A report from the U.N. Environment Program says that 75 percent of the coral reefs are under threat from climate change and coastal development.
The UNEP report compiled with dozens of environmental agencies concludes that local pressures from overfishing and pollution complicate threats from rising ocean acidification and overall warming trends.
Coral reefs provide protection to coast lines, bring stable food supplies to coastal communities and deliver revenue to surrounding areas through tourist dollars.
Jane Lubchenco, U.S. undersecretary of commerce for oceans and the administrator at the National Oceanic and Atmospheric Administration, said from Washington the UNEP report makes it clear that coral reefs are under significant threat.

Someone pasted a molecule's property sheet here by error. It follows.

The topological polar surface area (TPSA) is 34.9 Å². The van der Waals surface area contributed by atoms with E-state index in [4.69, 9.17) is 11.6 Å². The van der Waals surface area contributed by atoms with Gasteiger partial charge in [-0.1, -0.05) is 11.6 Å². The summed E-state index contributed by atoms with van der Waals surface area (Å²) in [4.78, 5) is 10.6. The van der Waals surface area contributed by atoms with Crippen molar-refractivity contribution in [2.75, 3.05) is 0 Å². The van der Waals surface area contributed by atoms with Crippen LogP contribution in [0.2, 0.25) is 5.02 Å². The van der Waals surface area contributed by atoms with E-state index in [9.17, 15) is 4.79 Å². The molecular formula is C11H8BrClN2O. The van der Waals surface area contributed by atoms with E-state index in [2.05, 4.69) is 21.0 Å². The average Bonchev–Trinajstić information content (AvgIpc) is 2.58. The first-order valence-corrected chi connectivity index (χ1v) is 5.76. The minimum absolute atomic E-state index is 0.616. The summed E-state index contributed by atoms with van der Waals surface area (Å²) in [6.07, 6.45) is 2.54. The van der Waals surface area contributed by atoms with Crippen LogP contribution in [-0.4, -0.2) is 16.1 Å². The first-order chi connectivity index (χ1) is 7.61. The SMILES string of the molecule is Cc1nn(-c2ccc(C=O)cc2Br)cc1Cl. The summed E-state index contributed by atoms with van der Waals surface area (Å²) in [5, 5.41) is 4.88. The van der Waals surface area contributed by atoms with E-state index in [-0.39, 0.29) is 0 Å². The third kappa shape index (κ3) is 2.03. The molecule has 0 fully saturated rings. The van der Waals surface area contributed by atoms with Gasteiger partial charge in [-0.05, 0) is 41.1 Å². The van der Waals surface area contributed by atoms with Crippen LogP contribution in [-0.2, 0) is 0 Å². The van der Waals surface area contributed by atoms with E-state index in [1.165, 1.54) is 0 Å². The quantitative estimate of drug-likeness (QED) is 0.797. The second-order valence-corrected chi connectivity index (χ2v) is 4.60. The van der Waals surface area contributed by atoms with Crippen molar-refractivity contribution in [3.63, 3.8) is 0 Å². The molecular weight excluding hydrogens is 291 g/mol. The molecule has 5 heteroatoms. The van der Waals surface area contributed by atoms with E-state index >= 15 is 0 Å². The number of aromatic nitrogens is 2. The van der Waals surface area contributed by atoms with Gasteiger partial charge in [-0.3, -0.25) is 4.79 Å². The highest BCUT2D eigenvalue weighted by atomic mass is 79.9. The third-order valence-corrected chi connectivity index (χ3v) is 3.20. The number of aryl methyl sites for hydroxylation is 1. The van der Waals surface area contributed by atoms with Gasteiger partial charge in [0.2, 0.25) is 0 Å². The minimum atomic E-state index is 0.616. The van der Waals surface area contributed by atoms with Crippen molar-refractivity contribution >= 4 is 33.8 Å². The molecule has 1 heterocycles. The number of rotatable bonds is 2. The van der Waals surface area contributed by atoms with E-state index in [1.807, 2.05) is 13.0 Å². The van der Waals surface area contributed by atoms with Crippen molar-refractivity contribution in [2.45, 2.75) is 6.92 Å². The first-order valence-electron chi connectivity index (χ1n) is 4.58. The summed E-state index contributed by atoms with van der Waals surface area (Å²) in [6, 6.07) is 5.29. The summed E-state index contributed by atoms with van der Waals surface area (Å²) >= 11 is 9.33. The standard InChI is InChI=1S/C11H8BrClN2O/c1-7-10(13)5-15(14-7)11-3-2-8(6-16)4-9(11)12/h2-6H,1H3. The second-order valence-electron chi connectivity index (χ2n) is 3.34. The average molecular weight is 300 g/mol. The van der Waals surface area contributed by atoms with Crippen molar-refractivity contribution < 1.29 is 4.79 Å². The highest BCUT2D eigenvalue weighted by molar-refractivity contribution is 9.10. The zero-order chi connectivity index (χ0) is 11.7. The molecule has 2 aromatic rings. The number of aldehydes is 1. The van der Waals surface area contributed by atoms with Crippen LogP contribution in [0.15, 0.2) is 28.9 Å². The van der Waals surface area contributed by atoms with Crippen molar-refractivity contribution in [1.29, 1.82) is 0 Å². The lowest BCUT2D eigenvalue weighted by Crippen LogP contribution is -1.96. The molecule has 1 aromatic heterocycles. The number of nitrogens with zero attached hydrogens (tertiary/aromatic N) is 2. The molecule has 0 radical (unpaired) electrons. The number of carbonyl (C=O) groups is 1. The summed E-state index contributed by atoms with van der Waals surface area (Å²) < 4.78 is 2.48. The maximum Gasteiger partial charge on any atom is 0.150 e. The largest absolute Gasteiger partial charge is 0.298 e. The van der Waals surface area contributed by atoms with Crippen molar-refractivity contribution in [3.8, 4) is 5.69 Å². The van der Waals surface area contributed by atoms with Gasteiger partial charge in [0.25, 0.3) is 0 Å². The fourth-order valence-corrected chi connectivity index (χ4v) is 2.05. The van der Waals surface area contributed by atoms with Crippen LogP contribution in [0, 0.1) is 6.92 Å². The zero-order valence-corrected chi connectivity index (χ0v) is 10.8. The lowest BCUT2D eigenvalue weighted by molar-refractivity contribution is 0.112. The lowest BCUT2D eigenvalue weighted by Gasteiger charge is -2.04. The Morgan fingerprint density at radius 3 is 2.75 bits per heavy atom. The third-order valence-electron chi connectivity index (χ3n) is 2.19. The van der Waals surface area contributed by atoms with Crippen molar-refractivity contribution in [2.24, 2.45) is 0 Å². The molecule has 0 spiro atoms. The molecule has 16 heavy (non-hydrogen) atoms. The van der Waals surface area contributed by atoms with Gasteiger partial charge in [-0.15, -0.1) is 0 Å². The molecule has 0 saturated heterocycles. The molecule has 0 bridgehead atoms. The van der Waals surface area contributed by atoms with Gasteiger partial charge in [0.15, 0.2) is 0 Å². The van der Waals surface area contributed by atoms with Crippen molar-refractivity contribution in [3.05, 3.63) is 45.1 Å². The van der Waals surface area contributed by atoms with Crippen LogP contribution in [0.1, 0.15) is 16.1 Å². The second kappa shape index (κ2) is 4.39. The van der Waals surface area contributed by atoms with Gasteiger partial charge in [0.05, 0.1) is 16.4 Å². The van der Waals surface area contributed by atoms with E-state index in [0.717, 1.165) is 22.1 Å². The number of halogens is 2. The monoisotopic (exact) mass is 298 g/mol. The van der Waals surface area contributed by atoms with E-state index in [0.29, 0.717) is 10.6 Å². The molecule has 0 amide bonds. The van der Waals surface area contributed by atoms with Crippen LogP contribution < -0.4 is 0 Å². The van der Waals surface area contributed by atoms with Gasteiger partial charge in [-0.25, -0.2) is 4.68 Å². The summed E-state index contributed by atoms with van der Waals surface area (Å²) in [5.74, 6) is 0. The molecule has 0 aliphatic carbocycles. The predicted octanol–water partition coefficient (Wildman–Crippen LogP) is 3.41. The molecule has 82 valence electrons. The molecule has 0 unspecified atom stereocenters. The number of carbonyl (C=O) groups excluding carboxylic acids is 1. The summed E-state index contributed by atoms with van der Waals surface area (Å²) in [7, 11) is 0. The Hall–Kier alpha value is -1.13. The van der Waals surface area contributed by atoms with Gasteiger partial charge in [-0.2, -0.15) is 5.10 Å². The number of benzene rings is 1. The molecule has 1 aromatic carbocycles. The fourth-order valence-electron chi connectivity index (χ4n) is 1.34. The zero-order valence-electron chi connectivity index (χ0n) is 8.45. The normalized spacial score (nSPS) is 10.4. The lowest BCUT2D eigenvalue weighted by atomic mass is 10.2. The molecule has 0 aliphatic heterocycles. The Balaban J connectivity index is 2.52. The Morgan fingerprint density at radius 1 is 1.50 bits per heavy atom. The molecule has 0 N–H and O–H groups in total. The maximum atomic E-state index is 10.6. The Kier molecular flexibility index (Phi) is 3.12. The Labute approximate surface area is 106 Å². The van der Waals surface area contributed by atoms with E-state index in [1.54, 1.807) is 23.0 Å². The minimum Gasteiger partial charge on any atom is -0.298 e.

"This report serves as a wake-up call for policy-makers, business leaders, ocean managers and others about the urgent need for greater protection for coral reefs," she said in a statement.
UNEP found that if left unregulated, more than 90 percent of the world's coral reefs will be under threat by 2030 and all of them will be at risk by 2050.
"As the report makes clear, local and global threats, including climate change, are already having significant impacts on coral reefs, putting the future of these beautiful and valuable ecosystems at risk," said Lubchenco.